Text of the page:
Former Akron Police Chief James Nice has formally been charged after a months-long investigation by the Cuyahoga County Prosecutor's Office into his inappropriate behavior while on the job for the City of Akron.
The charge is Attempted Unauthorized Use of a Police Database, a first-degree misdemeanor. The WAKR Newsroom has attempted to contact Nice's attorney, Henry Hilow.
Nice, a former FBI Supervisor, was Akron's Police Chief from 2011 up until he abruptly resigned, at the request of Akron Mayor Dan Horrigan, in August of last year.
There were also allegations of conduct unbecoming of an officer, and accounts of Nice's inappropriate language and conduct in the office, and allegations that Nice attempted to interfere with an investigation into his nephew, Joseph Nice, involving the car dealership he owns in Akron. There is no confirmation on whether or not that investigation is what the charge is stemming from.
Cleveland and Federal law enforcement officials are still on the hunt for Steve Stephens, the man who recorded himself shooting and killing 74 year old Robert Godwin of Cleveland apparently at random this weekend, and posting the video to Facebook.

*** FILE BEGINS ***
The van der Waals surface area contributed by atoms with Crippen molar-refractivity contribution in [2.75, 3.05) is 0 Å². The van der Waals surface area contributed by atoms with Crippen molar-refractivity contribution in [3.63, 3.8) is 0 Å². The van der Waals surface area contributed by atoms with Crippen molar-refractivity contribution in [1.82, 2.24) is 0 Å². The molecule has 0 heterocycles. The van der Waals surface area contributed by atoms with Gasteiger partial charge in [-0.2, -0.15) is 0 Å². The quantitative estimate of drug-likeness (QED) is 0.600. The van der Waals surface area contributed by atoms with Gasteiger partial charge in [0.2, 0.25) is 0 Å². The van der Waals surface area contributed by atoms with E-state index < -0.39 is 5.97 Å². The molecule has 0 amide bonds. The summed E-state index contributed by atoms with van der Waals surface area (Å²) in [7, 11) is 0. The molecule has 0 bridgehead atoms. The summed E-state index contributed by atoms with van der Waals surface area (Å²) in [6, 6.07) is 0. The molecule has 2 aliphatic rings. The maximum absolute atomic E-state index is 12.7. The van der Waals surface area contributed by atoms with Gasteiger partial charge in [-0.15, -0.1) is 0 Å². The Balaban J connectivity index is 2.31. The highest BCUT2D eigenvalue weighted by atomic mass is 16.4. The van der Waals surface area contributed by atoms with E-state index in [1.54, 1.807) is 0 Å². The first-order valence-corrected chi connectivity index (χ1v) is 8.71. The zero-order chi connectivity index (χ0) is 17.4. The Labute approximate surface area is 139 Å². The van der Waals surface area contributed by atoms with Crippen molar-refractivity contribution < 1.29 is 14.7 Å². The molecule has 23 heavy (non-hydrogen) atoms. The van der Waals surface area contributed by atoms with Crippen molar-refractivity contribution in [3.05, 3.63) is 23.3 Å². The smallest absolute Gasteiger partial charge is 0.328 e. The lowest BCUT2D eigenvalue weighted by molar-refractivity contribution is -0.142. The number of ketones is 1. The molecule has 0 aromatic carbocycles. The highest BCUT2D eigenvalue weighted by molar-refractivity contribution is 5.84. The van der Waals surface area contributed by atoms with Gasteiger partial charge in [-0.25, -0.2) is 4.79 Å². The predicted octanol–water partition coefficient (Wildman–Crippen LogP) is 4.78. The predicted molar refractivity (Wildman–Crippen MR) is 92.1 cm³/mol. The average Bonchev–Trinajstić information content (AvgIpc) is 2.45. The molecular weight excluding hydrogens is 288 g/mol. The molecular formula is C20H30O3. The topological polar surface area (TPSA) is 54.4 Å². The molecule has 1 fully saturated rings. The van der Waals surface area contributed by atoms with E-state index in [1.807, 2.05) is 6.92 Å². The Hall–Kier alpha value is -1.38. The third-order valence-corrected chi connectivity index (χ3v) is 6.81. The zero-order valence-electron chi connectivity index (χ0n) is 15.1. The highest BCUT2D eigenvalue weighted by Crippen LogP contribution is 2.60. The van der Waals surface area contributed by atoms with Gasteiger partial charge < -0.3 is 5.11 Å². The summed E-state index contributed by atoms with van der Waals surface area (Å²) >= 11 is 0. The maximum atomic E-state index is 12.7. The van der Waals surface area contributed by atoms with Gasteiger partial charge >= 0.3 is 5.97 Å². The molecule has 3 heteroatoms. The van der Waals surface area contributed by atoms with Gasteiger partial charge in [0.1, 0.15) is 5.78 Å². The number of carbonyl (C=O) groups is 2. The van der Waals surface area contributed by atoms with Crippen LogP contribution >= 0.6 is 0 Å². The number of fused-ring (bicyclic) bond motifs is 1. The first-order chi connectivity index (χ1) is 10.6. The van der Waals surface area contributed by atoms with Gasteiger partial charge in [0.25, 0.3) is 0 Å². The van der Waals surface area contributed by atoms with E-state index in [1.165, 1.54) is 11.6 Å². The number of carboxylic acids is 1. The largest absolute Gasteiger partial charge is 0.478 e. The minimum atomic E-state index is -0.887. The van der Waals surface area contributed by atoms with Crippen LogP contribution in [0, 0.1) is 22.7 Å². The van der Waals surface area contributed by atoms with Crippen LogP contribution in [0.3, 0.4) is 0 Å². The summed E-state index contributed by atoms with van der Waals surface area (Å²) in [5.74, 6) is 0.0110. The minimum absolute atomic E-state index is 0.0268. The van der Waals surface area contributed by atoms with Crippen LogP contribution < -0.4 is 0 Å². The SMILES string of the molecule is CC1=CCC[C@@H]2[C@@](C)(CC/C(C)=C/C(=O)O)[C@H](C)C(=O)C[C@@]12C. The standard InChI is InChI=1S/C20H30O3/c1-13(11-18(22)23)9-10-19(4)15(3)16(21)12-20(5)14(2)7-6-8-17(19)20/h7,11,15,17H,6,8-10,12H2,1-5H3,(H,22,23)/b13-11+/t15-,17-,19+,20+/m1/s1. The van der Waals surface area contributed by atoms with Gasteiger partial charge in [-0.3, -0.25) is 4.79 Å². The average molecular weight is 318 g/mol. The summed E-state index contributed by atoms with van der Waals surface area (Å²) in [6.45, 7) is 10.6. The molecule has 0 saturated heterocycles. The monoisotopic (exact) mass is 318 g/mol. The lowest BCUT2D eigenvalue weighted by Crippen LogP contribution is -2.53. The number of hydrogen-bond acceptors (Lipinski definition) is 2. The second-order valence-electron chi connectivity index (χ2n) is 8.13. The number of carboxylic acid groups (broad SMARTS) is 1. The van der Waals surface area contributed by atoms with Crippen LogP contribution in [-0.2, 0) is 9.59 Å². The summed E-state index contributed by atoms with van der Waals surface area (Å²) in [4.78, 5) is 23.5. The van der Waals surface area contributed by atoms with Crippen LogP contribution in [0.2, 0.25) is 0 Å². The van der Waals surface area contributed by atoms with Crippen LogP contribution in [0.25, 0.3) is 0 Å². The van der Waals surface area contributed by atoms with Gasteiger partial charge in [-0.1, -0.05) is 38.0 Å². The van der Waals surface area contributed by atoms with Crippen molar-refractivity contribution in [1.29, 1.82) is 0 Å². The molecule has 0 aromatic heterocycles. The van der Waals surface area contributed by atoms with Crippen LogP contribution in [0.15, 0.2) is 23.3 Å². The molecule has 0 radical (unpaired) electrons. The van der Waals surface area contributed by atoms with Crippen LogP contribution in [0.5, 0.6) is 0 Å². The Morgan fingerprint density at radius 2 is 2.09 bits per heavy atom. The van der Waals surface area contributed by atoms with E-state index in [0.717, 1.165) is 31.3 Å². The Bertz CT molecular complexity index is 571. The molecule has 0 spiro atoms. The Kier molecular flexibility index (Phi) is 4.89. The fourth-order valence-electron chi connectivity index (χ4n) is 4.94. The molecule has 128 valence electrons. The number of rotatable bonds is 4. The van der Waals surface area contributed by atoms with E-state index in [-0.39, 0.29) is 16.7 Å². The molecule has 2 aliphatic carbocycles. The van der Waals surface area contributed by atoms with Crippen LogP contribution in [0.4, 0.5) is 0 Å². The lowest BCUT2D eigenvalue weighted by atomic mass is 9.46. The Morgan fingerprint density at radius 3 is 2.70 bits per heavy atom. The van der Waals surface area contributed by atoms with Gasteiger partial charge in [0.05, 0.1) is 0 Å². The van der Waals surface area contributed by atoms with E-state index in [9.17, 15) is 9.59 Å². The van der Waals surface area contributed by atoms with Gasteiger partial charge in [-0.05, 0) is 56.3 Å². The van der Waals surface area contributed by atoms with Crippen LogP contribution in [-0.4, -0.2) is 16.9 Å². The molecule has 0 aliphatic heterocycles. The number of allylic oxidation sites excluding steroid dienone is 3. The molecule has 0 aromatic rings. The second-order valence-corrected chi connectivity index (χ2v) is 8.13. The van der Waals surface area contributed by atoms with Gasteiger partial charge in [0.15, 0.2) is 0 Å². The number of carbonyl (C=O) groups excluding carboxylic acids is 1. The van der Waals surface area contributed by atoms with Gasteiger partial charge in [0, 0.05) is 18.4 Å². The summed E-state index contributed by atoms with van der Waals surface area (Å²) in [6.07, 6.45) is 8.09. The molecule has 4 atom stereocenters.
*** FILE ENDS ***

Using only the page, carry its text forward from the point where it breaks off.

Cleveland Police Chief Calvin Williams says they do no know where he is, and they have expanded their search outside of the Cleveland area, and throughout the Midwest. He's asking Stephens to turn himself in, and is warning family and friends that they will face charges if they help Stephens hide or evade capture.
The US Marshall's Service and FBI are assisting in the search.
Meanwhile, Robert Godwin's family and friends are asking people not to contribute to any GOFUNDME, or other online solicitations for Godwin's memorial, because they are not behind them.
The Summit County Sheriff's Office, along with the local FBI office, says they've arrested 10 people during a prostitution and human trafficking sting Thursday.
Inspector Bill Holland says the bust was part of an ongoing investigation in an attempt to crack down on human trafficking in the county and beyond. The operation included undercover deputies and agents who were contacted through websites that advertise sexual services for money. All of the arrests were made at a Green hotel where the parties agreed to meet while online.
The 10 who were arrested are facing charges ranging from prostitution to possession of cocaine.
When asked why Ohio sees such a large number of human trafficking cases compared to other states, Inspector Holland said there are a number of theories, but the number of interstates that run through Ohio definitely factor in. Holland also mentioned Ohio's close proximity to the Canadian border.